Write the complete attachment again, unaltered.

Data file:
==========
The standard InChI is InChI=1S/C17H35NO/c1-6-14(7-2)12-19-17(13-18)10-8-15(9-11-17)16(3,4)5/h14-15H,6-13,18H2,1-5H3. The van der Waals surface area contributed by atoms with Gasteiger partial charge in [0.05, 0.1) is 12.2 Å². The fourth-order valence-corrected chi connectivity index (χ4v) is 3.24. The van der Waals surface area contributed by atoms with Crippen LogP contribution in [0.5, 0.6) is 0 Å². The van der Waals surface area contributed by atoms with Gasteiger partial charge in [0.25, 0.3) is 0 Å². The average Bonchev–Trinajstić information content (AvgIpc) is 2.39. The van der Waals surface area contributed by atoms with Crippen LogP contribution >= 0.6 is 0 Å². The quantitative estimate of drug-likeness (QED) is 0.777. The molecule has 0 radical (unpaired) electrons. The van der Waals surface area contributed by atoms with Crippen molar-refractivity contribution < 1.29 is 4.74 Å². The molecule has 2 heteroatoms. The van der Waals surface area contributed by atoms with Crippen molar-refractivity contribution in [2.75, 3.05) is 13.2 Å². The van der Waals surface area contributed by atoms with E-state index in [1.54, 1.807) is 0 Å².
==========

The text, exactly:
The standard InChI is InChI=1S/C17H35NO/c1-6-14(7-2)12-19-17(13-18)10-8-15(9-11-17)16(3,4)5/h14-15H,6-13,18H2,1-5H3. The van der Waals surface area contributed by atoms with Gasteiger partial charge in [0.05, 0.1) is 12.2 Å². The fourth-order valence-corrected chi connectivity index (χ4v) is 3.24. The van der Waals surface area contributed by atoms with Crippen LogP contribution in [0.5, 0.6) is 0 Å². The van der Waals surface area contributed by atoms with Gasteiger partial charge in [0.25, 0.3) is 0 Å². The average Bonchev–Trinajstić information content (AvgIpc) is 2.39. The van der Waals surface area contributed by atoms with Crippen LogP contribution >= 0.6 is 0 Å². The quantitative estimate of drug-likeness (QED) is 0.777. The molecule has 0 radical (unpaired) electrons. The van der Waals surface area contributed by atoms with Crippen molar-refractivity contribution < 1.29 is 4.74 Å². The molecule has 2 heteroatoms. The van der Waals surface area contributed by atoms with Crippen molar-refractivity contribution in [2.75, 3.05) is 13.2 Å². The van der Waals surface area contributed by atoms with E-state index in [1.54, 1.807) is 0 Å².